First off, if you can find someone who milks a cow and has extra milk, go visit their farm.  Watch them milk, see what they feed their cow, ask what shots they give their dairy animal, and find out if they consume their own products.  If you are satisfied, find out the raw milk laws in your state.  You can find these by going to http://www.realmilk.com/milk-laws-1.html.  In North Dakota, for example, farmers are allowed to sell raw dairy products as pet food.  Now, if that farmer consumes his “pet food”, that tells me it’s some quality stuff!  Since the FDA is bent on prosecuting these hard working, honest individuals, most farmers will be hesitant to sell you raw dairy, but some may offer to give it to you.  FYI, even if they say they don’t want payment, please “gift” them $5-$6 per gallon (that’s the sale price for organic milk in the store) as they have worked hard to obtain a clean, healthy product.  It is also helpful if you bring containers to take your milk home with you.  You can reuse plastic milk jugs, but it is much easier to keep glass jugs clean.  Most health food store (including our office) can sell you gallon glass jugs for less than $10.  You can also obtain starter cultures for kefir, yogurt, cheese, etc. at health food stores.

     If you can’t obtain raw milk, you can purchase the organic, pasteurized, but NON-homogenized variety at some local grocery stores (Bessie’s Best and Horizon Organics are some good options).  You won’t have the beneficial bacteria in this milk, but you can culture it by making kefir, yogurt, etc.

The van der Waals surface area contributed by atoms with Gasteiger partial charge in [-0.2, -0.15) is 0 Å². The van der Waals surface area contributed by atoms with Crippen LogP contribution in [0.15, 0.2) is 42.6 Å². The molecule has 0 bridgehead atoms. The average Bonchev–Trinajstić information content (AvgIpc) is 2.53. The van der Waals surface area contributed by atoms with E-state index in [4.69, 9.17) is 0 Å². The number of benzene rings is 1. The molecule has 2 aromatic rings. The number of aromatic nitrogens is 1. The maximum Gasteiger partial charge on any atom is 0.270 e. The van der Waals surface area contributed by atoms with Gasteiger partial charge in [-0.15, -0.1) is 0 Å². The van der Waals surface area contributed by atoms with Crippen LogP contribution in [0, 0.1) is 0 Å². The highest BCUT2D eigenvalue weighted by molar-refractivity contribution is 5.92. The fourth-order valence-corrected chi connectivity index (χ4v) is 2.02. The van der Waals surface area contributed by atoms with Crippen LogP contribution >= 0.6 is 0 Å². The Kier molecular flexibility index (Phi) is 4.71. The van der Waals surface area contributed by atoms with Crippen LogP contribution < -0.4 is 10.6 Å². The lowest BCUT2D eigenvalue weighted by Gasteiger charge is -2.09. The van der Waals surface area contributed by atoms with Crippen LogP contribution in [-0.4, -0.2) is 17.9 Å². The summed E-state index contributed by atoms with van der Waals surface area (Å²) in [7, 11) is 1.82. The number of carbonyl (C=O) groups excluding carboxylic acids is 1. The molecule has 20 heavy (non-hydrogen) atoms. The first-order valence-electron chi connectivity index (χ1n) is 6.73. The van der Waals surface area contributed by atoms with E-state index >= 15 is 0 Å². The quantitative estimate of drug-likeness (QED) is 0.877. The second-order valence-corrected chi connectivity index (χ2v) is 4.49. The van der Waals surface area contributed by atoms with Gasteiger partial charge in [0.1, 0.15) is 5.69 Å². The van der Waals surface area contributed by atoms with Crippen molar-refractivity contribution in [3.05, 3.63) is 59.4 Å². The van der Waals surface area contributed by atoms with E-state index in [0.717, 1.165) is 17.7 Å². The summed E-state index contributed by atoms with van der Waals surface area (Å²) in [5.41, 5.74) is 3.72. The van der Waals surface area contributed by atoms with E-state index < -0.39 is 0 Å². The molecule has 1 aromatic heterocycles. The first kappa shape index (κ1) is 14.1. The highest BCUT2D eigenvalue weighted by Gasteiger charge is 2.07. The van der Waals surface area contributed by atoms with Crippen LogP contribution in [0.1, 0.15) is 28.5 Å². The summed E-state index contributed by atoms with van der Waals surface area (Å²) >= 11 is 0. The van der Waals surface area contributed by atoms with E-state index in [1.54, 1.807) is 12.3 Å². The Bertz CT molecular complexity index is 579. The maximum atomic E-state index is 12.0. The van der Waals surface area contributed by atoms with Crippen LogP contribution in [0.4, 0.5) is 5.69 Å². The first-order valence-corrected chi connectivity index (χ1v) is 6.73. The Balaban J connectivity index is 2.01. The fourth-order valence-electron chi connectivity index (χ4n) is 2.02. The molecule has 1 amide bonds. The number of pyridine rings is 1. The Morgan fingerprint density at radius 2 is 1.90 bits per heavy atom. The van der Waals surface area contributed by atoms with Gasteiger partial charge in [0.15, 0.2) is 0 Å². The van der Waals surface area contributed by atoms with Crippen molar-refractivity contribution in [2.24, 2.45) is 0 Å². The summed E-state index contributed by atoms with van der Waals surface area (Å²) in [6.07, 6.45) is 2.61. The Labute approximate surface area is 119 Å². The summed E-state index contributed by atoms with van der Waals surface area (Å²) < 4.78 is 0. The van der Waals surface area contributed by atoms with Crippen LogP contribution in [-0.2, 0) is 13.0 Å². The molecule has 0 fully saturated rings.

What if you can’t purchase organic, non-homogenized milk???  Well, eat plenty of complete proteins like beans, meat, etc., and get your healthy fats from avocados, coconut, fish, etc., and forgo the milk.  Yep, that’s right.  I don’t recommend consuming very many dairy products at all if you can’t get the REAL stuff!  Consuming homogenized non-organic dairy products will destroy your cells, mess up your hormones, and clog your arteries.  If you are interested in preserving your access to raw, organic dairy products you can learn more at http://rawmilk.org/.

     For Health,

     Summer Joy

2 Comments

2 Responses to The Great Raw Milk Menace–Pt. 2

  1. Ruth Frazier says:

    Summer, what a concise, informative article. Thank you for your time and knowledge in making it available.

  2. Terri Decker says:

    Aidan and I just purchased a little baby dairy goat. We’re bringing her home today. I hope eventually to have raw goat milk for my allergic grandsons. She’ll have to grow up first, of course. Your articles on the subject are very helpful, as I am sure I have much to learn.